The young designers of the day included Vivienne, John, Jean Colonna, Olivier Guillemin and others. It was June, it was daylight 24 hours a day, and the young people danced the night away on the bridge. On the last night, John was so scared he wouldn't wake up that he fell asleep on the piano, which sat in the middle of the boat, so we wouldn't forget him.
Were you close to Azzedine Alaïa?
I met Azzedine Alaïa through Andrée Putman, in 1978. After that, I wore his suits and jersey dresses every day. At the time, he hadn't yet designed what I call his ‘skater dress’. I didn't work with him until late. He used to parade outside the calendar and would ask me, from time to time and on a friendly basis, to help him with organisational matters. He didn't need a press office, he had everything he wanted. One day, Didier Grumbach (then President of the Fédération Française de la Couture, du Prêt-à-Porter des Couturiers et des Créateurs de Mode) asked him to appear in the official Couture calendar. He accepted.
Azzedine Alaïa was a friend. He spent all his nights at his sewing table, but from time to time he would come to the party. He liked to have fun and went out a lot. I met him at Le Palace with Grace Jones. Of course, he didn't dance in the middle of the dance floor.
Could you explain why he stayed on the fringes of the fashion system?
He always lived at his own pace. He wanted to show his clothes when he thought that they were definitely finished. He would cut the first models, do fittings, make patterns and so on. He was more or less alone. Today, there are a lot of dressmakers who don't know how to sew.
Do you have an anecdote with Azzedine Alaïa?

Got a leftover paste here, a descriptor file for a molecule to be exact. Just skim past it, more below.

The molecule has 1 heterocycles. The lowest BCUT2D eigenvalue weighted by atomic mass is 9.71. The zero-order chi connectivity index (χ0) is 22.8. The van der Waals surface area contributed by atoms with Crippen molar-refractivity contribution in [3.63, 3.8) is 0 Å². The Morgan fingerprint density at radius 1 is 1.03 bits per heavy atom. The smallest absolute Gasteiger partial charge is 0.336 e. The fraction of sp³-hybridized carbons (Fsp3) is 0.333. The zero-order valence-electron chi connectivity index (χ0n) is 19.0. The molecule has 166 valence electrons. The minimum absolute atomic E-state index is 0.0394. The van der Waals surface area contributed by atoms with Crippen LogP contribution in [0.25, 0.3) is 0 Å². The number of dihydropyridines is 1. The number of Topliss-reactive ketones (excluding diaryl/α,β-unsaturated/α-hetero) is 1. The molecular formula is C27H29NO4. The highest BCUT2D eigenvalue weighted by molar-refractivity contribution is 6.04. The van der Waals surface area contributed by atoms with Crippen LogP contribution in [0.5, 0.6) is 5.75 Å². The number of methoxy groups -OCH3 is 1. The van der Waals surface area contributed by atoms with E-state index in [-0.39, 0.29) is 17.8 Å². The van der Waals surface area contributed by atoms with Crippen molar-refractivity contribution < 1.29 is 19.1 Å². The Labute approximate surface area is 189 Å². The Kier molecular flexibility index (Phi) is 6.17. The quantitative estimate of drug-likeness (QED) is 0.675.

With him, personally, no. With one of his dresses, yes. I often wore this famous black jersey dress with zips that went round the figure. It was knee-length. It had a funnel neck at the front, but enough cleavage at the back for someone to run their hand down my back. Every time I wore that dress, everyone complimented me on how pretty I looked that night.
One day, I lent this dress to a friend. We were at Le Palace bar, and people came up to her and complimented her in the same way. I realised that it was the dress that attracted them and not me.
Are the outfits you are offering in your auction [which runs until Thursday 7 September 2023 on Drouot Digital] from your personal collection*?
Some of them I've worn, and others I've seen on the catwalk. At the time, a lot of designers didn't look after their archives, didn't have a venue and, very often, we didn't get paid. Fortunately, I had a few clients who allowed me to be a fashion patron. I kept these archives, either as compensation or because the designers didn't care about them.
Why are you parting with these material memories?
The first 15 years of the 2nd Bureau were spent in an attic in the countryside, in Faverolles, which we are in the process of converting into a foundation for the creative arts and fashion industries. The clothing library has been transformed into a library of books.
Are you feeling nostalgic?
Yes, firstly because many of the trades didn't exist and we were very close to the designers. They were their own masters, setting up their own companies. They hoped to earn money and make a living from their craft, but their creativity was not muzzled. Today, we're all dependent on marketing and sales. What's more, I think the street has become very ugly. Sportswear is made for sports.
*Before opening her press office, Deuxième Bureau, Sylvie Grumbach already worked in fashion: Valentino, Ungaro, Créateurs & Industriels.
*The pieces in the "From the Avant-Garde to Today" auction (Drouot Digital, until 7 September 2023) are by Vivienne Westwood, John Galliano and Azzedine Alaïa, as well as Jean Paul Gaultier, Kenzo, Jean Paul Knott, Kenta Matsushige, Claude Montana, Thierry Mugler, Saint Laurent Rive Gauche and Koji Tatsuno.This article originally appeared on